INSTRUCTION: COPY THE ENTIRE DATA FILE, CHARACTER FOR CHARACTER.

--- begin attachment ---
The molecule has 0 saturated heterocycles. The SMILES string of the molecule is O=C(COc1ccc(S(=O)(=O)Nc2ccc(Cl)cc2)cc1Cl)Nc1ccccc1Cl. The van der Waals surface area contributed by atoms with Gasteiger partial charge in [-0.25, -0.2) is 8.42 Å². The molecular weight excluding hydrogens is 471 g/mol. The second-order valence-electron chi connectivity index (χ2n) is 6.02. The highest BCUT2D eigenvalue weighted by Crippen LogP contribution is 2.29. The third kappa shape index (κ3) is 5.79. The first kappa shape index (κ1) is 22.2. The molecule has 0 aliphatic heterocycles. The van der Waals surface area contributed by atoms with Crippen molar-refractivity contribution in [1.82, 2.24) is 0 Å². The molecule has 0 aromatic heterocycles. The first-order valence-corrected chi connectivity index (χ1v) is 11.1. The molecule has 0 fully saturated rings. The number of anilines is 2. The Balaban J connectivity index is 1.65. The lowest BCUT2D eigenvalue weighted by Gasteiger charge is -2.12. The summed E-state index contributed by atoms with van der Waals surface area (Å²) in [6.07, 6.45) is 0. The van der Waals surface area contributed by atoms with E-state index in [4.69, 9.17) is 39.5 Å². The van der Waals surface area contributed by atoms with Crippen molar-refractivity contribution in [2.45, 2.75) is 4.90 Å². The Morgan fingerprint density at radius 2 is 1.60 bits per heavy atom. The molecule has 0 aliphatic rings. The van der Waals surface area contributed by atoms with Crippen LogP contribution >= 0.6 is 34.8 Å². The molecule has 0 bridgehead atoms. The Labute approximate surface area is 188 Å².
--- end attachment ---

The molecule has 0 saturated heterocycles. The SMILES string of the molecule is O=C(COc1ccc(S(=O)(=O)Nc2ccc(Cl)cc2)cc1Cl)Nc1ccccc1Cl. The van der Waals surface area contributed by atoms with Gasteiger partial charge in [-0.25, -0.2) is 8.42 Å². The molecular weight excluding hydrogens is 471 g/mol. The second-order valence-electron chi connectivity index (χ2n) is 6.02. The highest BCUT2D eigenvalue weighted by Crippen LogP contribution is 2.29. The third kappa shape index (κ3) is 5.79. The first kappa shape index (κ1) is 22.2. The molecule has 0 aliphatic heterocycles. The van der Waals surface area contributed by atoms with Crippen molar-refractivity contribution in [1.82, 2.24) is 0 Å². The molecule has 0 aromatic heterocycles. The first-order valence-corrected chi connectivity index (χ1v) is 11.1. The molecule has 0 fully saturated rings. The number of anilines is 2. The Balaban J connectivity index is 1.65. The lowest BCUT2D eigenvalue weighted by Gasteiger charge is -2.12. The summed E-state index contributed by atoms with van der Waals surface area (Å²) in [6.07, 6.45) is 0. The van der Waals surface area contributed by atoms with E-state index in [4.69, 9.17) is 39.5 Å². The van der Waals surface area contributed by atoms with Crippen molar-refractivity contribution in [2.45, 2.75) is 4.90 Å². The Morgan fingerprint density at radius 2 is 1.60 bits per heavy atom. The molecule has 0 aliphatic rings. The van der Waals surface area contributed by atoms with Crippen LogP contribution >= 0.6 is 34.8 Å². The molecule has 0 bridgehead atoms. The Labute approximate surface area is 188 Å².